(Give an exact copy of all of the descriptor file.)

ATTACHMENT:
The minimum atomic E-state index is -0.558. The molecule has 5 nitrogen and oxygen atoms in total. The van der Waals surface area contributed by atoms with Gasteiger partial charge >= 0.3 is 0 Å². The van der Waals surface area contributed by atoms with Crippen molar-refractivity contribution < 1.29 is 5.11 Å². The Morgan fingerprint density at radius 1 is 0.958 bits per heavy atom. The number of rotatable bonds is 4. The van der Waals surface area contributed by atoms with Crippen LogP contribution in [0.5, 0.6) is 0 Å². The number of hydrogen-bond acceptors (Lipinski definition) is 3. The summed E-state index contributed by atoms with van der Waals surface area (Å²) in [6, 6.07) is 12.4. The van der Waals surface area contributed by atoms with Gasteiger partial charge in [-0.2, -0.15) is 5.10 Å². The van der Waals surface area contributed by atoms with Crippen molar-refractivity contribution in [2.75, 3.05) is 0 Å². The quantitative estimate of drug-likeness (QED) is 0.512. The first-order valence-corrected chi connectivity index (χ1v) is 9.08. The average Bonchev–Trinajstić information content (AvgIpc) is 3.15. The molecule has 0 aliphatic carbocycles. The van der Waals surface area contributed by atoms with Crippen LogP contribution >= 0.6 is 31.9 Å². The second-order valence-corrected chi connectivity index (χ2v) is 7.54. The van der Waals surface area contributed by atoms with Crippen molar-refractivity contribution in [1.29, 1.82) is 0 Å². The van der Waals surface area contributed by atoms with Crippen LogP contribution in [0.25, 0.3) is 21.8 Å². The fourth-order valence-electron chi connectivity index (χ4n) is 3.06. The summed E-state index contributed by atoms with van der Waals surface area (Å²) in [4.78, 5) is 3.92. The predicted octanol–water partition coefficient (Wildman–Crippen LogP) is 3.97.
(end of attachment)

The minimum atomic E-state index is -0.558. The molecule has 5 nitrogen and oxygen atoms in total. The van der Waals surface area contributed by atoms with Gasteiger partial charge >= 0.3 is 0 Å². The van der Waals surface area contributed by atoms with Crippen molar-refractivity contribution < 1.29 is 5.11 Å². The Morgan fingerprint density at radius 1 is 0.958 bits per heavy atom. The number of rotatable bonds is 4. The van der Waals surface area contributed by atoms with Crippen LogP contribution in [0.5, 0.6) is 0 Å². The number of hydrogen-bond acceptors (Lipinski definition) is 3. The summed E-state index contributed by atoms with van der Waals surface area (Å²) in [6, 6.07) is 12.4. The van der Waals surface area contributed by atoms with Gasteiger partial charge in [-0.2, -0.15) is 5.10 Å². The van der Waals surface area contributed by atoms with Crippen molar-refractivity contribution in [2.75, 3.05) is 0 Å². The quantitative estimate of drug-likeness (QED) is 0.512. The first-order valence-corrected chi connectivity index (χ1v) is 9.08. The average Bonchev–Trinajstić information content (AvgIpc) is 3.15. The molecule has 0 aliphatic carbocycles. The van der Waals surface area contributed by atoms with Crippen LogP contribution >= 0.6 is 31.9 Å². The second-order valence-corrected chi connectivity index (χ2v) is 7.54. The van der Waals surface area contributed by atoms with Crippen molar-refractivity contribution in [1.29, 1.82) is 0 Å². The van der Waals surface area contributed by atoms with Crippen LogP contribution in [0.25, 0.3) is 21.8 Å². The fourth-order valence-electron chi connectivity index (χ4n) is 3.06. The summed E-state index contributed by atoms with van der Waals surface area (Å²) in [4.78, 5) is 3.92. The predicted octanol–water partition coefficient (Wildman–Crippen LogP) is 3.97.